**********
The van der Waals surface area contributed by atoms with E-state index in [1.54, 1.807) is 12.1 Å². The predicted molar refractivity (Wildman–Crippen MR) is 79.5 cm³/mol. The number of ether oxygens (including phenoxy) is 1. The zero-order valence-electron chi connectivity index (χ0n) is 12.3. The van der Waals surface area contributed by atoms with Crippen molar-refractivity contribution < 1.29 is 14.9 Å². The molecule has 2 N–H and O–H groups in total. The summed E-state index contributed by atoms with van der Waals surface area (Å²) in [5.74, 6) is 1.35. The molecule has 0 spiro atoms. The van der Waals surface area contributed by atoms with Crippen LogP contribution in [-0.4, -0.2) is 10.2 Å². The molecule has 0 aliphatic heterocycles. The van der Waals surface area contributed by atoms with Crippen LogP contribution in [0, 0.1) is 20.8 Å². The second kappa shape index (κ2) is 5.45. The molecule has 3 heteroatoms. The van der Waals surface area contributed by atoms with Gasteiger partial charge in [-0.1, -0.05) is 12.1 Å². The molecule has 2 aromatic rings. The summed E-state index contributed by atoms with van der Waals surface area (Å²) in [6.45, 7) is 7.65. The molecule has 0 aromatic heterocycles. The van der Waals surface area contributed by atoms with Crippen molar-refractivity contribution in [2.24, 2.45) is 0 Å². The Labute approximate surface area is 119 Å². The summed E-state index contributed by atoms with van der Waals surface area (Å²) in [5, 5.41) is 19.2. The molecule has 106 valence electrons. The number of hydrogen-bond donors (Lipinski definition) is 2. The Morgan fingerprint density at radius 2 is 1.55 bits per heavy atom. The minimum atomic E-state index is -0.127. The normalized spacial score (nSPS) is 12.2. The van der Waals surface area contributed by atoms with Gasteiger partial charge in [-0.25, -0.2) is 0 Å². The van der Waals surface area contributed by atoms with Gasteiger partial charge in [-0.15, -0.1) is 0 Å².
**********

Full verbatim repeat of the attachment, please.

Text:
The van der Waals surface area contributed by atoms with E-state index in [1.54, 1.807) is 12.1 Å². The predicted molar refractivity (Wildman–Crippen MR) is 79.5 cm³/mol. The number of ether oxygens (including phenoxy) is 1. The zero-order valence-electron chi connectivity index (χ0n) is 12.3. The van der Waals surface area contributed by atoms with Crippen molar-refractivity contribution < 1.29 is 14.9 Å². The molecule has 2 N–H and O–H groups in total. The summed E-state index contributed by atoms with van der Waals surface area (Å²) in [5.74, 6) is 1.35. The molecule has 0 spiro atoms. The van der Waals surface area contributed by atoms with Crippen LogP contribution in [-0.4, -0.2) is 10.2 Å². The molecule has 0 aliphatic heterocycles. The van der Waals surface area contributed by atoms with Crippen LogP contribution in [0, 0.1) is 20.8 Å². The second kappa shape index (κ2) is 5.45. The molecule has 3 heteroatoms. The van der Waals surface area contributed by atoms with Gasteiger partial charge in [-0.1, -0.05) is 12.1 Å². The molecule has 2 aromatic rings. The summed E-state index contributed by atoms with van der Waals surface area (Å²) in [6.45, 7) is 7.65. The molecule has 0 aromatic heterocycles. The van der Waals surface area contributed by atoms with Crippen molar-refractivity contribution in [2.24, 2.45) is 0 Å². The Labute approximate surface area is 119 Å². The summed E-state index contributed by atoms with van der Waals surface area (Å²) in [5, 5.41) is 19.2. The molecule has 106 valence electrons. The number of hydrogen-bond donors (Lipinski definition) is 2. The Morgan fingerprint density at radius 2 is 1.55 bits per heavy atom. The minimum atomic E-state index is -0.127. The normalized spacial score (nSPS) is 12.2. The van der Waals surface area contributed by atoms with Gasteiger partial charge in [-0.25, -0.2) is 0 Å². The van der Waals surface area contributed by atoms with Gasteiger partial charge in [-0.15, -0.1) is 0 Å².